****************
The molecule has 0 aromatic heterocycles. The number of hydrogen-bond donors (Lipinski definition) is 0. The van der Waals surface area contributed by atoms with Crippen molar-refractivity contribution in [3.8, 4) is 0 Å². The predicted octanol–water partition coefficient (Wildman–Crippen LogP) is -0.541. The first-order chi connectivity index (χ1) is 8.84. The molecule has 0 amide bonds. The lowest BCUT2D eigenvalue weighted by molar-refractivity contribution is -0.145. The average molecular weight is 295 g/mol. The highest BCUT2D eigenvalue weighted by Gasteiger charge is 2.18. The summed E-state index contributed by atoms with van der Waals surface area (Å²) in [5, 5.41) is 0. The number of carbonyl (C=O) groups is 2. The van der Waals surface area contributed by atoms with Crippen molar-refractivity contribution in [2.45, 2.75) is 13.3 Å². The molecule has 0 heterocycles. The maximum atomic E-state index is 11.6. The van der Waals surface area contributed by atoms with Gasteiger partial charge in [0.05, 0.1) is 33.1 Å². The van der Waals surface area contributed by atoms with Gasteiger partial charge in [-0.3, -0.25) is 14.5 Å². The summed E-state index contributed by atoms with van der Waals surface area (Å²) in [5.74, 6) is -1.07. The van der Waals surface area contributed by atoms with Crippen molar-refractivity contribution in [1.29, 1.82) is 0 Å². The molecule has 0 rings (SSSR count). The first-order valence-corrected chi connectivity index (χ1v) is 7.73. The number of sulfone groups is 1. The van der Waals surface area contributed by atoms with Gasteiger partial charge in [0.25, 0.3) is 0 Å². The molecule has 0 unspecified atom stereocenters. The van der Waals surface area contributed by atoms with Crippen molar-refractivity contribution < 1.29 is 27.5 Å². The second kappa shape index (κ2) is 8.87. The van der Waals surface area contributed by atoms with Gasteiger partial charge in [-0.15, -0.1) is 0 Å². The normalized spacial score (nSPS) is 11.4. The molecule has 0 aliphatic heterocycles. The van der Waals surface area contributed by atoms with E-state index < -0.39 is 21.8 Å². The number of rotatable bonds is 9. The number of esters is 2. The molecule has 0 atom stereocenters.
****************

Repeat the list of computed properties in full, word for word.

The molecule has 0 aromatic heterocycles. The number of hydrogen-bond donors (Lipinski definition) is 0. The van der Waals surface area contributed by atoms with Crippen molar-refractivity contribution in [3.8, 4) is 0 Å². The predicted octanol–water partition coefficient (Wildman–Crippen LogP) is -0.541. The first-order chi connectivity index (χ1) is 8.84. The molecule has 0 amide bonds. The lowest BCUT2D eigenvalue weighted by molar-refractivity contribution is -0.145. The average molecular weight is 295 g/mol. The highest BCUT2D eigenvalue weighted by Gasteiger charge is 2.18. The summed E-state index contributed by atoms with van der Waals surface area (Å²) in [5, 5.41) is 0. The number of carbonyl (C=O) groups is 2. The van der Waals surface area contributed by atoms with Crippen molar-refractivity contribution in [2.45, 2.75) is 13.3 Å². The molecule has 0 heterocycles. The maximum atomic E-state index is 11.6. The van der Waals surface area contributed by atoms with Gasteiger partial charge in [0.05, 0.1) is 33.1 Å². The van der Waals surface area contributed by atoms with Gasteiger partial charge in [-0.3, -0.25) is 14.5 Å². The summed E-state index contributed by atoms with van der Waals surface area (Å²) in [5.74, 6) is -1.07. The van der Waals surface area contributed by atoms with Crippen molar-refractivity contribution in [1.29, 1.82) is 0 Å². The molecule has 0 rings (SSSR count). The first-order valence-corrected chi connectivity index (χ1v) is 7.73. The number of sulfone groups is 1. The van der Waals surface area contributed by atoms with Gasteiger partial charge in [0.25, 0.3) is 0 Å². The molecule has 0 unspecified atom stereocenters. The van der Waals surface area contributed by atoms with Crippen molar-refractivity contribution < 1.29 is 27.5 Å². The second kappa shape index (κ2) is 8.87. The van der Waals surface area contributed by atoms with Gasteiger partial charge in [-0.15, -0.1) is 0 Å². The normalized spacial score (nSPS) is 11.4. The molecule has 0 aliphatic heterocycles. The van der Waals surface area contributed by atoms with E-state index < -0.39 is 21.8 Å². The number of rotatable bonds is 9. The number of esters is 2. The molecule has 0 atom stereocenters.